Microsoft takes its Passport to Washington

A Washington D.C.-based privacy group held the first in what will be a series of discussions with Microsoft Corp. Wednesday regarding the future of the software maker's authentication service Passport.

The Center for Democracy and Technology (CDT) solicited talks with representatives from Microsoft's .Net developers team and its Washington legal counsel to discuss the technical details of Passport, the single sign-on service that allows subscribers to log on to a collection of Web sites without re-entering personal information. The authentication system is at the center of Microsoft's Internet plans and its set of Web services called Hailstorm.

"Within these discussions today (Wednesday) we spoke about consumer privacy issues, government privacy issues, security issues and standards issues," said Ari Schwartz, a spokesman for the CDT, following Wednesday's talks. "All those questions were tied back to Passport and Hailstorm."

Microsoft is preparing to release its Windows XP operating system and new Internet Explorer browser in October; each will include close ties to Passport. The high-profile product debuts have drawn all eyes to the Passport technology.

"We're constantly involved in dialogue with these groups," said Adam Sohn, a product manager in Microsoft's .Net platform group. "We came to town today at the request of CDT... We had a great discussion about what we're up to."

Schwartz said the CDT has set up these meetings with Microsoft to establish an open dialogue with the company as it moves forward with future product releases. The group meets regularly with major technology vendors about new technologies and their effects on consumer privacy, he said.

"We've been interested in authentication issues for some time," Schwartz said. "Obviously this is one of the most important of the authentication technologies to come around in a long time."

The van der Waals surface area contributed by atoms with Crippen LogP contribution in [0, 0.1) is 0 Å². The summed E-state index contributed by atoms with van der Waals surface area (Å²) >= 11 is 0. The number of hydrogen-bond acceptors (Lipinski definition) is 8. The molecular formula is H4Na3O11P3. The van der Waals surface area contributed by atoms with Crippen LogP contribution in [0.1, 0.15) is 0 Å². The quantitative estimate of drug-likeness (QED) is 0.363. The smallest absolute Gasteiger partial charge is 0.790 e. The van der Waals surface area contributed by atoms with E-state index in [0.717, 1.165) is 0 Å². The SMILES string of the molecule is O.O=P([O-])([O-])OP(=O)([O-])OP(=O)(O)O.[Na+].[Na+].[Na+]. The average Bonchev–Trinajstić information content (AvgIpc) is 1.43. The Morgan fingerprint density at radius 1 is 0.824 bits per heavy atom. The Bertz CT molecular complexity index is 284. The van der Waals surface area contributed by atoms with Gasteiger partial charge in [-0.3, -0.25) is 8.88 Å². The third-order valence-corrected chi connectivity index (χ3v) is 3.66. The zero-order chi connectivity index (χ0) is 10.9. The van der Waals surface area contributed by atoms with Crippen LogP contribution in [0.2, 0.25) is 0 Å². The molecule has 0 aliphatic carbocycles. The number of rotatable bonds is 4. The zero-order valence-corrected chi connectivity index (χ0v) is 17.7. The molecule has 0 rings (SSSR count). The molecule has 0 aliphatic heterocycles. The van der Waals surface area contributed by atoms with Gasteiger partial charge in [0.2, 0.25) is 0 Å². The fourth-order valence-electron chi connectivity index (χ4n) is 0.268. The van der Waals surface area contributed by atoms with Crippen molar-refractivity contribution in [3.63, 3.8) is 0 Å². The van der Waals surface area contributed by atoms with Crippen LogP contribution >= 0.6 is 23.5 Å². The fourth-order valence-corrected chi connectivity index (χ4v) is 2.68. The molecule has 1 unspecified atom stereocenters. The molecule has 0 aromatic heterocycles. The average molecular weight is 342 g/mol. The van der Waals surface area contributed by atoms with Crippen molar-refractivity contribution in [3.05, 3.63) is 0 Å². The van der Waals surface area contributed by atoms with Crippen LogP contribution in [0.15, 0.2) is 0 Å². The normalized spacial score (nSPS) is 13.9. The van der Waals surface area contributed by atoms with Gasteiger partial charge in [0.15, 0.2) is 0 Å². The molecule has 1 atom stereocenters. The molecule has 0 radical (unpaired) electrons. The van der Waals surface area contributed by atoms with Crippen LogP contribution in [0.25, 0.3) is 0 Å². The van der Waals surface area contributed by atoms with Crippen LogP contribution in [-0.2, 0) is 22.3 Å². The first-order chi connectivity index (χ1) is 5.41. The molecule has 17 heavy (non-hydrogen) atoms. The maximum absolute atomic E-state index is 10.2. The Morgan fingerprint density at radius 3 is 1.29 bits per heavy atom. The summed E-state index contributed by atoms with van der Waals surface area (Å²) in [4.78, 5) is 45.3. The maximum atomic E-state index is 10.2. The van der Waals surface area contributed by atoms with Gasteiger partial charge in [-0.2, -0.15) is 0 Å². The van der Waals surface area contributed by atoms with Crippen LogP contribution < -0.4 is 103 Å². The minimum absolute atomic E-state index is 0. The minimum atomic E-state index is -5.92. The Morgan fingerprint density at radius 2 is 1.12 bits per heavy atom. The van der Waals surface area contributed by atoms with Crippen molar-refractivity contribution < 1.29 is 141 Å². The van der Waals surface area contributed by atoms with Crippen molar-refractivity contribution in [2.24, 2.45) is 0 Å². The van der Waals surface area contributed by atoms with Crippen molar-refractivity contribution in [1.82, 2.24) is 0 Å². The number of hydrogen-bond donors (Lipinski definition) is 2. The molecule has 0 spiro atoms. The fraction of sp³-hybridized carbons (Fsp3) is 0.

Joining Microsoft and the CDT Wednesday were a number of academics working in the field of consumer privacy and technology, including Peter Swire, a visiting professor at George Washington University Law School and the chief privacy counselor for the Clinton administration.

"I've been studying the privacy and security issues that arise from Passport and Hailstorm," Swire said. "There are potentially serious issues here."

Meanwhile, a coalition of privacy advocacy groups filed a complaint in July with the U.S. Federal Trade Commission regarding concerns over the way Passport gathers information about users. The meeting between Microsoft and the CDT was not related to the FTC filing, both parties said.

Microsoft this month is planning to release Version 2.0 of Passport, a follow-up to the service that is already used on Microsoft Web properties such as the free e-mail service Hotmail, and a variety Web sites from partners such as Starbucks Corp. and Victoria's Secret. The Redmond, Washington software maker has noted that the upcoming Passport 2.0 will include a number of additional privacy features to protect consumer information as users navigate the Web.

"It's very close to rollout but we need to make absolutely sure that quality testing and final checks are complete before we take it live," Sohn said.

While Schwartz noted that Passport 2.0 is imminent, he said the group is interested in working with Microsoft so that future releases of the software include even more security and privacy features. Engineers working close to Microsoft's Passport and Hailstorm Web services said earlier this month that future versions of Passport will include a number of new security features, including a standard called Kerberos.

"We think we're taking some great steps forward with the security we've already announced," Sohn said. "We're always taking feedback and figuring out how we can incorporate those ideas into the products."

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